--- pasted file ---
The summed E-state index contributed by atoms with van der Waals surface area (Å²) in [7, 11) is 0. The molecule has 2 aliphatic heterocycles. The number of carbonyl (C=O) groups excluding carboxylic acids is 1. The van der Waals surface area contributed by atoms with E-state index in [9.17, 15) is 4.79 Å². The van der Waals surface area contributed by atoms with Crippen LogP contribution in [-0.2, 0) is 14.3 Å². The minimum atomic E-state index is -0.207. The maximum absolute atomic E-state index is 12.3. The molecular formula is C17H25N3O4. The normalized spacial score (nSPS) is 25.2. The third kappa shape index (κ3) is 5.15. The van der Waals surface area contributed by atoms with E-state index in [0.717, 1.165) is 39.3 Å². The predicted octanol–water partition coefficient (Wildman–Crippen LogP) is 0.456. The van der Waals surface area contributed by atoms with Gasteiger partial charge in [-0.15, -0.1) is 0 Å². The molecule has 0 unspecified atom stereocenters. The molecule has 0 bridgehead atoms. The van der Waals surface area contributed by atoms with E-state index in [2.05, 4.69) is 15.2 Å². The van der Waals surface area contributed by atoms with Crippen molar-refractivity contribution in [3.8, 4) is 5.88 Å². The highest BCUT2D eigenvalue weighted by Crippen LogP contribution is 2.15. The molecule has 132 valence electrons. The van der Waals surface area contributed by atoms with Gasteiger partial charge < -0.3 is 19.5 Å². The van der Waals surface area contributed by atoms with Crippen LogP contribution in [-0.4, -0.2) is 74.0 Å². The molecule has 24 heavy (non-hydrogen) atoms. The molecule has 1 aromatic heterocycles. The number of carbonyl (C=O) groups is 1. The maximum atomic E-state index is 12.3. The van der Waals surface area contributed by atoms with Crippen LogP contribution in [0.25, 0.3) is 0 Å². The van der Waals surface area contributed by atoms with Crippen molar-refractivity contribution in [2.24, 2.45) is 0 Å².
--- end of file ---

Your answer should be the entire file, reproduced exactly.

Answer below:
The summed E-state index contributed by atoms with van der Waals surface area (Å²) in [7, 11) is 0. The molecule has 2 aliphatic heterocycles. The number of carbonyl (C=O) groups excluding carboxylic acids is 1. The van der Waals surface area contributed by atoms with E-state index in [9.17, 15) is 4.79 Å². The van der Waals surface area contributed by atoms with Crippen LogP contribution in [-0.2, 0) is 14.3 Å². The minimum atomic E-state index is -0.207. The maximum absolute atomic E-state index is 12.3. The molecular formula is C17H25N3O4. The normalized spacial score (nSPS) is 25.2. The third kappa shape index (κ3) is 5.15. The van der Waals surface area contributed by atoms with E-state index in [0.717, 1.165) is 39.3 Å². The predicted octanol–water partition coefficient (Wildman–Crippen LogP) is 0.456. The van der Waals surface area contributed by atoms with Gasteiger partial charge in [-0.15, -0.1) is 0 Å². The molecule has 0 unspecified atom stereocenters. The molecule has 0 bridgehead atoms. The van der Waals surface area contributed by atoms with E-state index in [2.05, 4.69) is 15.2 Å². The van der Waals surface area contributed by atoms with Crippen molar-refractivity contribution in [3.8, 4) is 5.88 Å². The highest BCUT2D eigenvalue weighted by Crippen LogP contribution is 2.15. The molecule has 132 valence electrons. The van der Waals surface area contributed by atoms with Gasteiger partial charge < -0.3 is 19.5 Å². The van der Waals surface area contributed by atoms with Crippen LogP contribution in [-0.4, -0.2) is 74.0 Å². The molecule has 24 heavy (non-hydrogen) atoms. The molecule has 1 aromatic heterocycles. The number of carbonyl (C=O) groups is 1. The maximum atomic E-state index is 12.3. The van der Waals surface area contributed by atoms with Crippen LogP contribution in [0.25, 0.3) is 0 Å². The van der Waals surface area contributed by atoms with Crippen molar-refractivity contribution in [2.24, 2.45) is 0 Å².